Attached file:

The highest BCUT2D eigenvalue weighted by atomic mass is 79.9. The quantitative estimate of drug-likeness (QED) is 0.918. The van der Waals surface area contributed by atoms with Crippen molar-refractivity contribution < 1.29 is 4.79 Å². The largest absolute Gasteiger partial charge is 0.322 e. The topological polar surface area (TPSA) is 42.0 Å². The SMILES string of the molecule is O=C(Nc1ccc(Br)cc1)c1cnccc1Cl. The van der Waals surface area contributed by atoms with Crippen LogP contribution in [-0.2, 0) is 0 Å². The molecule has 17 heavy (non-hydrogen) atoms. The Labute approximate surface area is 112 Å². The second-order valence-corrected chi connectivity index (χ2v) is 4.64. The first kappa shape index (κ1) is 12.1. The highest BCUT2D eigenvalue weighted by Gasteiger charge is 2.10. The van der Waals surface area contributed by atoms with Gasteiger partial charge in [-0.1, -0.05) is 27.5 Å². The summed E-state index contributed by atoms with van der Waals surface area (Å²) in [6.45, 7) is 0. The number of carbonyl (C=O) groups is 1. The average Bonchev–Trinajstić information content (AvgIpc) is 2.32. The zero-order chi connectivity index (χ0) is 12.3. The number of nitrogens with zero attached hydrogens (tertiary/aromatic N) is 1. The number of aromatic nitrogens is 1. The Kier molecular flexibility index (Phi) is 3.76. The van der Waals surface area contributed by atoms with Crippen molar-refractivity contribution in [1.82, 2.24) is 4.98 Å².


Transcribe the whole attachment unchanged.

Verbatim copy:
The highest BCUT2D eigenvalue weighted by atomic mass is 79.9. The quantitative estimate of drug-likeness (QED) is 0.918. The van der Waals surface area contributed by atoms with Crippen molar-refractivity contribution < 1.29 is 4.79 Å². The largest absolute Gasteiger partial charge is 0.322 e. The topological polar surface area (TPSA) is 42.0 Å². The SMILES string of the molecule is O=C(Nc1ccc(Br)cc1)c1cnccc1Cl. The van der Waals surface area contributed by atoms with Crippen LogP contribution in [-0.2, 0) is 0 Å². The molecule has 17 heavy (non-hydrogen) atoms. The Labute approximate surface area is 112 Å². The second-order valence-corrected chi connectivity index (χ2v) is 4.64. The first kappa shape index (κ1) is 12.1. The highest BCUT2D eigenvalue weighted by Gasteiger charge is 2.10. The van der Waals surface area contributed by atoms with Gasteiger partial charge in [-0.1, -0.05) is 27.5 Å². The summed E-state index contributed by atoms with van der Waals surface area (Å²) in [6.45, 7) is 0. The number of carbonyl (C=O) groups is 1. The average Bonchev–Trinajstić information content (AvgIpc) is 2.32. The zero-order chi connectivity index (χ0) is 12.3. The number of nitrogens with zero attached hydrogens (tertiary/aromatic N) is 1. The number of aromatic nitrogens is 1. The Kier molecular flexibility index (Phi) is 3.76. The van der Waals surface area contributed by atoms with Crippen molar-refractivity contribution in [1.82, 2.24) is 4.98 Å².